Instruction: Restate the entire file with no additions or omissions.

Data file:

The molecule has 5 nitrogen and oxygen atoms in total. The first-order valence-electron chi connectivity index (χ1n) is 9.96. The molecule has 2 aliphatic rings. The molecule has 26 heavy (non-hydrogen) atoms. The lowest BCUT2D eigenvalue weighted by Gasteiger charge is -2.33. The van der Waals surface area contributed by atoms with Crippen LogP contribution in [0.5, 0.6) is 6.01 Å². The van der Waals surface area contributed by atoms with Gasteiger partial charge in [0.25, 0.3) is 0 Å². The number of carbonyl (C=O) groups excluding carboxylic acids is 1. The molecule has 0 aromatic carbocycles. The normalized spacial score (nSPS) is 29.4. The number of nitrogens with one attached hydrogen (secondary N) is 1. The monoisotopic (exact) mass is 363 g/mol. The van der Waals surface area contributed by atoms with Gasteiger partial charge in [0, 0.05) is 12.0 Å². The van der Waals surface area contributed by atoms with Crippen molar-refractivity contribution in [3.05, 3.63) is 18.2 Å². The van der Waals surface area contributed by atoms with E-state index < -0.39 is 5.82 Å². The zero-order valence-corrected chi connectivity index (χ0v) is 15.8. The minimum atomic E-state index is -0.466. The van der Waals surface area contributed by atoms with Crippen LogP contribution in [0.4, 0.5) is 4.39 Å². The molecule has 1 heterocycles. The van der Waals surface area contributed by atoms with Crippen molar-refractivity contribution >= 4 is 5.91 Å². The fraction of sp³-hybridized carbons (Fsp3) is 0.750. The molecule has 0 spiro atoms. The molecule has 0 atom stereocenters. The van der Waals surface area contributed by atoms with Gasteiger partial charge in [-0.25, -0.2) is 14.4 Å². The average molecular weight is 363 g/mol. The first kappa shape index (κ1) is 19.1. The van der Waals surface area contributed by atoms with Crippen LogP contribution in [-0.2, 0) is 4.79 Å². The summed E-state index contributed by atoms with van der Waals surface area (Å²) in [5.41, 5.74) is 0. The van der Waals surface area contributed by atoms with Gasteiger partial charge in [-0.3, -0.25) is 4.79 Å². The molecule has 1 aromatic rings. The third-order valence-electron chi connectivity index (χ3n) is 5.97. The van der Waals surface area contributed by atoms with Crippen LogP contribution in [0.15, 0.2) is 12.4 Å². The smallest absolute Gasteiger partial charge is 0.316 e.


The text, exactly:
The molecule has 5 nitrogen and oxygen atoms in total. The first-order valence-electron chi connectivity index (χ1n) is 9.96. The molecule has 2 aliphatic rings. The molecule has 26 heavy (non-hydrogen) atoms. The lowest BCUT2D eigenvalue weighted by Gasteiger charge is -2.33. The van der Waals surface area contributed by atoms with Crippen LogP contribution in [0.5, 0.6) is 6.01 Å². The van der Waals surface area contributed by atoms with Gasteiger partial charge in [0.25, 0.3) is 0 Å². The number of carbonyl (C=O) groups excluding carboxylic acids is 1. The molecule has 0 aromatic carbocycles. The normalized spacial score (nSPS) is 29.4. The number of nitrogens with one attached hydrogen (secondary N) is 1. The monoisotopic (exact) mass is 363 g/mol. The van der Waals surface area contributed by atoms with Gasteiger partial charge in [0, 0.05) is 12.0 Å². The van der Waals surface area contributed by atoms with Crippen molar-refractivity contribution in [3.05, 3.63) is 18.2 Å². The van der Waals surface area contributed by atoms with E-state index < -0.39 is 5.82 Å². The zero-order valence-corrected chi connectivity index (χ0v) is 15.8. The minimum atomic E-state index is -0.466. The van der Waals surface area contributed by atoms with Crippen LogP contribution in [0.4, 0.5) is 4.39 Å². The molecule has 1 heterocycles. The van der Waals surface area contributed by atoms with Crippen molar-refractivity contribution >= 4 is 5.91 Å². The fraction of sp³-hybridized carbons (Fsp3) is 0.750. The molecule has 0 spiro atoms. The molecule has 0 atom stereocenters. The van der Waals surface area contributed by atoms with Gasteiger partial charge in [-0.25, -0.2) is 14.4 Å². The average molecular weight is 363 g/mol. The first kappa shape index (κ1) is 19.1. The van der Waals surface area contributed by atoms with Crippen LogP contribution in [-0.2, 0) is 4.79 Å². The summed E-state index contributed by atoms with van der Waals surface area (Å²) in [5.41, 5.74) is 0. The van der Waals surface area contributed by atoms with Gasteiger partial charge in [-0.3, -0.25) is 4.79 Å². The molecule has 1 aromatic rings. The third-order valence-electron chi connectivity index (χ3n) is 5.97. The van der Waals surface area contributed by atoms with Crippen LogP contribution in [0.15, 0.2) is 12.4 Å². The smallest absolute Gasteiger partial charge is 0.316 e.